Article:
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Officials identify victim in deadly Giles County mining accident

UPDATE – 12:45 p.m. Wednesday

We now know the name of the victim who died in a Giles County mining accident on Monday afternoon.

The Virginia Department of Energy has identified the man as 50-year-old Stuart R. Moore from Oak Hill, West Virginia.

Authorities say he began working at the site in Ripplemead just nine weeks ago.

The mine remains closed Wednesday as the Virginia Department of Energy and the Mining Safety and Health Administration continue their investigations.

Stay with 10 News as this breaking news story develops

UPDATE – 6:45 p.m. Tuesday

Officials have released the age of the person who died in a Giles County mining accident on Monday afternoon.

The victim was 50 years old and had worked at the site for nine weeks, according to Tarah Kesterson with the Virginia Department of Energy.

Kesterson said the accident happened at Level Seven of the underground mine. She was not able to provide information on exactly how deep that is.

Kesterson said her team is currently interviewing witnesses and plans to return to the site of the accident Tuesday night.


Investigations are underway to determine what caused a mining accident at the Lhoist Chemical Lime Plant in Giles County.

First responders were called to the plant at 3:58 p.m. on Monday afternoon for the incident.

Initial reports say an excavator tipped over killing one person and injuring another.

Both people were identified to be employees of Gillmann Services Inc., a contractor operating at the facility.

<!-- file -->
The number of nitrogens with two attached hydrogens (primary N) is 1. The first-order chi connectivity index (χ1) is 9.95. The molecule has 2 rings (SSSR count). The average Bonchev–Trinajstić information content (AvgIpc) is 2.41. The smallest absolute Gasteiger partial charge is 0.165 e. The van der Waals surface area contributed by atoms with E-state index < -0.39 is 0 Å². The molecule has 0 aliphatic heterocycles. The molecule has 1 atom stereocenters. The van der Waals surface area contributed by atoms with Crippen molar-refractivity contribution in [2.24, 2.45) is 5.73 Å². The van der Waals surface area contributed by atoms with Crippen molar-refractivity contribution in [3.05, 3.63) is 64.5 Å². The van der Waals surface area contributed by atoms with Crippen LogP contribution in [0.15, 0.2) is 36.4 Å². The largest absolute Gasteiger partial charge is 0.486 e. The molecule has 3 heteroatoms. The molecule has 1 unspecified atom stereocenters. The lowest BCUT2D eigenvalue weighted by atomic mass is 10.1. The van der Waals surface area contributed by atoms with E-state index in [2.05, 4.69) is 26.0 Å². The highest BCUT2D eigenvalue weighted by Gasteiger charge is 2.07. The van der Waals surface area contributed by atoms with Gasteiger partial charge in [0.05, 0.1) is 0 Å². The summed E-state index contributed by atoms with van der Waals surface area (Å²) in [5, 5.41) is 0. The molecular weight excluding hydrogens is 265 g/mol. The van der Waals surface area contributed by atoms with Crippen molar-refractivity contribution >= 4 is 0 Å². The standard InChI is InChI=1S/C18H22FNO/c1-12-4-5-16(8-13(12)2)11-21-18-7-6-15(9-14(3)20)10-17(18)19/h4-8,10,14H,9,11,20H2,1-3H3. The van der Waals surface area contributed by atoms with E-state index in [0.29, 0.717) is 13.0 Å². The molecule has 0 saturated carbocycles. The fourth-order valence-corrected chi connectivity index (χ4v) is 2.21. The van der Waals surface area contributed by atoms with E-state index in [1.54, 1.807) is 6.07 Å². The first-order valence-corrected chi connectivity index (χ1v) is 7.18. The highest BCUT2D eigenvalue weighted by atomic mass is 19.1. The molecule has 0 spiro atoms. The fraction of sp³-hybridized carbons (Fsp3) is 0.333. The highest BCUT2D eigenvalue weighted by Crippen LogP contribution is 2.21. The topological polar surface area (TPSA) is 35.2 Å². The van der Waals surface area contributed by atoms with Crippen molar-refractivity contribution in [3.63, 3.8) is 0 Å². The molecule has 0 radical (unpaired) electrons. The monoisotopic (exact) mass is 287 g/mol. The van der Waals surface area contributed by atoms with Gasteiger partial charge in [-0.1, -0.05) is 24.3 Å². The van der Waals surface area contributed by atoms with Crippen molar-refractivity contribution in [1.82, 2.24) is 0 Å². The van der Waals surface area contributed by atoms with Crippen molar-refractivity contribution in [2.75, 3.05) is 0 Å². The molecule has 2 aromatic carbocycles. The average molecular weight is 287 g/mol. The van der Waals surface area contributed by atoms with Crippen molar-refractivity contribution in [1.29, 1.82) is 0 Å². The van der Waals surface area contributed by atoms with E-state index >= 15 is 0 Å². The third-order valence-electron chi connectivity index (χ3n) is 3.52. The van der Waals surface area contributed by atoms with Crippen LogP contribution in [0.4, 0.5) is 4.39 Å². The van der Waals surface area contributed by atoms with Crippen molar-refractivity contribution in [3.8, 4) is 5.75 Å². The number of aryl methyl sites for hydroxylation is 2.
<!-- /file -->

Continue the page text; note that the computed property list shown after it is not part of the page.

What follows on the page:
The company declined to comment on the investigation.

Both the Virginia Department of Energy and the Mine Safety and Health Administration are conducting their own investigations of the accident.

While they are doing individual investigations, Tarah Kesterson, Communications Manager for the Virginia Department of Energy, said they are continuing to work side by side with MSHA to figure out the cause.

“Our teams will compare notes to really determine what caused this accident,” Kesterson said.

There have not been any fatalities at the Lhoist plant since 1994. In fact, Kesterson made it clear accidents like this don’t happen often at all.

“We couldn’t even find a serious accident in the last two decades that happened there. So their safety record was pretty impeccable. It was very good. This is not common at all,” Kesterson said.

Right now the agencies are not calling the accident a mining “collapse.” A collapse would entail either the roof or the wall of the mine had come down.

At the time of the accident, miners were said to be moving excess spoiled material out of the mine. Kesterson says her team is not ruling out anything that could have caused the accident.

Mining accidents are taken on a case-by-case scenario and there is no timetable for when the investigation will conclude.

Source: WSLS News 10

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